Solubility Products

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Discusses the chemical of slightly soluble compounds. Ksp and factors affecting solubility are included as well as solved problems.
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Solubility Products

  1. 1. Copyright Sautter 2015
  2. 2. SOLUBILITY EQUILIBRIUM • Solubility refers to the ability of a substance to dissolve. In the study of solubility equilibrium we generally deal with low solubility compounds (those which dissolve poorly) • Low solubility compounds are classified as precipitates. A set of solubility rules indicate which combination of ions generally form precipitates. These rules allow us to identify low solubility substances and potential precipitates. The concentrations of the ions present however are the final determiners of precipitate formation. 2
  3. 3. SOLUBILITY RULES • (1) Inorganic acids (those not consisting of carbon, hydrogen and oxygen) are soluble. Low molecular weight organic acids are soluble. • (2) Compound containing alkali metals and ammonium (NH4 +) cations are soluble. • (3) Compounds containing nitrates (NO3-), acetates (C2H3O2 -) and perchlorates (ClO4 -) are soluble. • (4) Compounds containing chlorides (Cl-) are soluble except for AgCl, PbCl2 and Hg2Cl2. Compounds containing bromides (Br-) and iodides (I-) have solubility similar to chlorides. • (5) Sulfate containing compounds are soluble except for PbSO4 and BaSO4. CaSO4 and Ag2SO4 are slightly soluble. • (6) Hydroxides are insoluble (precipitates) except Alkali Metal (I) and heavier Alkaline Earth Metal (II) hydroxides after Mg. • (7) Carbonates (CO3 -2), phosphates (PO4 -3) and arsenates (AsO4 -3) are insoluble except for Alkali Metal (I) and Alkaline Earth Metal (II) compounds • (8) Sulfides (S-2) are insoluble except for Alkali Metal (I) and Alkaline Earth Metal (II) compounds. 3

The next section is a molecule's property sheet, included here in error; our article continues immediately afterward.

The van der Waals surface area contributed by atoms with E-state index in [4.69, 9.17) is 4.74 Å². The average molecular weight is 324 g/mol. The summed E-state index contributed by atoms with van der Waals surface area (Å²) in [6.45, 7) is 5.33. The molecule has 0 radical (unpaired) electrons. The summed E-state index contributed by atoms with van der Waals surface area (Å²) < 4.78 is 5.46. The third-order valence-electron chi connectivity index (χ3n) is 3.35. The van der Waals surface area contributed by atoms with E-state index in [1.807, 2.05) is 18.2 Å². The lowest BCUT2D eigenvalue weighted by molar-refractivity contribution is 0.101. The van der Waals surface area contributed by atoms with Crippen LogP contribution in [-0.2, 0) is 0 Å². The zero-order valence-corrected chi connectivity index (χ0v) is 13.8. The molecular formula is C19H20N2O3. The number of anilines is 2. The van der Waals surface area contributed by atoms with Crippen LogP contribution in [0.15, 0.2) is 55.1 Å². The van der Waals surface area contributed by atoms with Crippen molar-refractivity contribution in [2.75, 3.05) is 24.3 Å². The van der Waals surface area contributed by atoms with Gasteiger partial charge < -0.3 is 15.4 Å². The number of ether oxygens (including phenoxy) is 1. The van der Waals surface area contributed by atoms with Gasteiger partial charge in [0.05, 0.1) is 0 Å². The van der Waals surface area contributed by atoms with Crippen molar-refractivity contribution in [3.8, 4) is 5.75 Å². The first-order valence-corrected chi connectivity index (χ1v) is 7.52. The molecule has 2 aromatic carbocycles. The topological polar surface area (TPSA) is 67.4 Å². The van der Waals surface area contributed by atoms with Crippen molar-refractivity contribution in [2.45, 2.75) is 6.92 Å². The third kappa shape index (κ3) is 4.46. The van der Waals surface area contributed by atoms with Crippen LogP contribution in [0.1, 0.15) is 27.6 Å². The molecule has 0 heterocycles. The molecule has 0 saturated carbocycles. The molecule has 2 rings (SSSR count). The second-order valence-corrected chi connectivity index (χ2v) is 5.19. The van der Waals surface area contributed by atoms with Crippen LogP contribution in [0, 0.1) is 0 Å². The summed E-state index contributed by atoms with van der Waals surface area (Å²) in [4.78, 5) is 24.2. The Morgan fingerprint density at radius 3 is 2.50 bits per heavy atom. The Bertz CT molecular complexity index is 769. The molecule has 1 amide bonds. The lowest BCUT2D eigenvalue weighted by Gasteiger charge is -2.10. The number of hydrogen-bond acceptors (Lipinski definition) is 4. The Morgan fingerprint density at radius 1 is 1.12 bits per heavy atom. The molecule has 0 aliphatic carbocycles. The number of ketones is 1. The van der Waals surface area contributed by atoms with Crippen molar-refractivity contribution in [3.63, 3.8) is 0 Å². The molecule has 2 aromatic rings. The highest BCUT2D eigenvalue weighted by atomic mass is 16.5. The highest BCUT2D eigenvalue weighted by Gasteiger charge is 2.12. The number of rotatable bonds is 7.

4. 4. ALL LOW SOLUBILITY SYSTEMS ARE EQUILIBRIUM SYSTEMS RATE OF DISSOLVING = RATE OF CRYSTALIZATION RATE OF FORWARD PROCESS = RATE OF REVERSE PROCESS The amount of substance dissolved remains constant The system appears macroscopically static. 4